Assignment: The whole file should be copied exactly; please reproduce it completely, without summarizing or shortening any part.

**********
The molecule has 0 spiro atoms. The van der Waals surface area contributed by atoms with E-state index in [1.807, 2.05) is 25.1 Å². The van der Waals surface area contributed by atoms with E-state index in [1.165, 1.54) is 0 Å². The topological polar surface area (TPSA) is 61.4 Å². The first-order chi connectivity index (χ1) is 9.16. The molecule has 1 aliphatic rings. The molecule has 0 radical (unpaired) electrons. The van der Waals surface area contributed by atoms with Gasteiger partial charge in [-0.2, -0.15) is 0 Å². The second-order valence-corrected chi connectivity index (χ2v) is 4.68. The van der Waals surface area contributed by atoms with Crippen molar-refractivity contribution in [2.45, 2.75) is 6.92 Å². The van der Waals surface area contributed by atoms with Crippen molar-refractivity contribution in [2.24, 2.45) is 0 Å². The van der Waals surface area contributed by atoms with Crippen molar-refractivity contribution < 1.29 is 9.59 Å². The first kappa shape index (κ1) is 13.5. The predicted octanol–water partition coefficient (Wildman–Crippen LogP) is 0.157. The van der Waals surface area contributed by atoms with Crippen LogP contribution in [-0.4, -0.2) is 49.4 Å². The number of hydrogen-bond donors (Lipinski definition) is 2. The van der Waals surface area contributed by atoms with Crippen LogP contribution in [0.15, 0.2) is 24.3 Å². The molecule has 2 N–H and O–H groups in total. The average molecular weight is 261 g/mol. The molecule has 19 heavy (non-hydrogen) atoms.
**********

The molecule has 0 spiro atoms. The van der Waals surface area contributed by atoms with E-state index in [1.807, 2.05) is 25.1 Å². The van der Waals surface area contributed by atoms with E-state index in [1.165, 1.54) is 0 Å². The topological polar surface area (TPSA) is 61.4 Å². The first-order chi connectivity index (χ1) is 9.16. The molecule has 1 aliphatic rings. The molecule has 0 radical (unpaired) electrons. The van der Waals surface area contributed by atoms with Gasteiger partial charge in [-0.2, -0.15) is 0 Å². The second-order valence-corrected chi connectivity index (χ2v) is 4.68. The van der Waals surface area contributed by atoms with Crippen molar-refractivity contribution in [2.45, 2.75) is 6.92 Å². The van der Waals surface area contributed by atoms with Crippen molar-refractivity contribution in [2.24, 2.45) is 0 Å². The van der Waals surface area contributed by atoms with Crippen molar-refractivity contribution < 1.29 is 9.59 Å². The first kappa shape index (κ1) is 13.5. The predicted octanol–water partition coefficient (Wildman–Crippen LogP) is 0.157. The van der Waals surface area contributed by atoms with Crippen LogP contribution in [-0.4, -0.2) is 49.4 Å². The number of hydrogen-bond donors (Lipinski definition) is 2. The van der Waals surface area contributed by atoms with Crippen LogP contribution in [0.15, 0.2) is 24.3 Å². The molecule has 2 N–H and O–H groups in total. The average molecular weight is 261 g/mol. The molecule has 19 heavy (non-hydrogen) atoms.